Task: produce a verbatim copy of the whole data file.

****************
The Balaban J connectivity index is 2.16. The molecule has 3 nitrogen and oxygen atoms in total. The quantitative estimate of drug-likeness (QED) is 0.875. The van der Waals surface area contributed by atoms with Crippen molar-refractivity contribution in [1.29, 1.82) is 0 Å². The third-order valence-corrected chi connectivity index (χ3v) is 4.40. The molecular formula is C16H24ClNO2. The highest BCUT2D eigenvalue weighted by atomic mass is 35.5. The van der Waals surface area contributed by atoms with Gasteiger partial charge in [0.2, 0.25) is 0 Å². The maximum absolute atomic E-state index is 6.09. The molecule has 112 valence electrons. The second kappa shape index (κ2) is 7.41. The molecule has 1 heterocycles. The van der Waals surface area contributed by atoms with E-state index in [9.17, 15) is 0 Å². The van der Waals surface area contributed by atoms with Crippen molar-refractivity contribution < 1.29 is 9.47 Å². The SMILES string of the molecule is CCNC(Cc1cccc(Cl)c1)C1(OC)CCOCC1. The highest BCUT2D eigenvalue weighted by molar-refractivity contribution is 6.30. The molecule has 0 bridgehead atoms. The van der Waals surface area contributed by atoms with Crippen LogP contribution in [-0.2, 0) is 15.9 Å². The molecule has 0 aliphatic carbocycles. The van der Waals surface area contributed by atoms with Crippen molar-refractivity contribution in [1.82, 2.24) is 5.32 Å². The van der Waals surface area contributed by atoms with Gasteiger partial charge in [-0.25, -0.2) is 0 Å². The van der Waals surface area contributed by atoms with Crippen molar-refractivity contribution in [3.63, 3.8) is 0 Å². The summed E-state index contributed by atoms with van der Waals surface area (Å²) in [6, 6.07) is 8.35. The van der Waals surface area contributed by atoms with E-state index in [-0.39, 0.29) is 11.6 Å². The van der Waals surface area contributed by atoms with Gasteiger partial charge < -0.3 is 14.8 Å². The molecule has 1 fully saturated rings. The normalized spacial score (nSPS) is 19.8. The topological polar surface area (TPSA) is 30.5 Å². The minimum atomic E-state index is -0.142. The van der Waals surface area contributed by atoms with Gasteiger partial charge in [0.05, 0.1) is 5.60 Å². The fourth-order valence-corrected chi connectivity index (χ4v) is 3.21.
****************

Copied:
The Balaban J connectivity index is 2.16. The molecule has 3 nitrogen and oxygen atoms in total. The quantitative estimate of drug-likeness (QED) is 0.875. The van der Waals surface area contributed by atoms with Crippen molar-refractivity contribution in [1.29, 1.82) is 0 Å². The third-order valence-corrected chi connectivity index (χ3v) is 4.40. The molecular formula is C16H24ClNO2. The highest BCUT2D eigenvalue weighted by atomic mass is 35.5. The van der Waals surface area contributed by atoms with Gasteiger partial charge in [0.2, 0.25) is 0 Å². The maximum absolute atomic E-state index is 6.09. The molecule has 112 valence electrons. The second kappa shape index (κ2) is 7.41. The molecule has 1 heterocycles. The van der Waals surface area contributed by atoms with E-state index in [9.17, 15) is 0 Å². The van der Waals surface area contributed by atoms with Crippen molar-refractivity contribution < 1.29 is 9.47 Å². The SMILES string of the molecule is CCNC(Cc1cccc(Cl)c1)C1(OC)CCOCC1. The highest BCUT2D eigenvalue weighted by molar-refractivity contribution is 6.30. The molecule has 0 bridgehead atoms. The van der Waals surface area contributed by atoms with Crippen LogP contribution in [-0.2, 0) is 15.9 Å². The molecule has 0 aliphatic carbocycles. The van der Waals surface area contributed by atoms with Crippen molar-refractivity contribution in [1.82, 2.24) is 5.32 Å². The van der Waals surface area contributed by atoms with Gasteiger partial charge in [-0.25, -0.2) is 0 Å². The van der Waals surface area contributed by atoms with Crippen molar-refractivity contribution in [3.63, 3.8) is 0 Å². The summed E-state index contributed by atoms with van der Waals surface area (Å²) in [6, 6.07) is 8.35. The van der Waals surface area contributed by atoms with E-state index in [-0.39, 0.29) is 11.6 Å². The van der Waals surface area contributed by atoms with Gasteiger partial charge < -0.3 is 14.8 Å². The molecule has 1 fully saturated rings. The normalized spacial score (nSPS) is 19.8. The topological polar surface area (TPSA) is 30.5 Å². The minimum atomic E-state index is -0.142. The van der Waals surface area contributed by atoms with Gasteiger partial charge in [0.05, 0.1) is 5.60 Å². The fourth-order valence-corrected chi connectivity index (χ4v) is 3.21.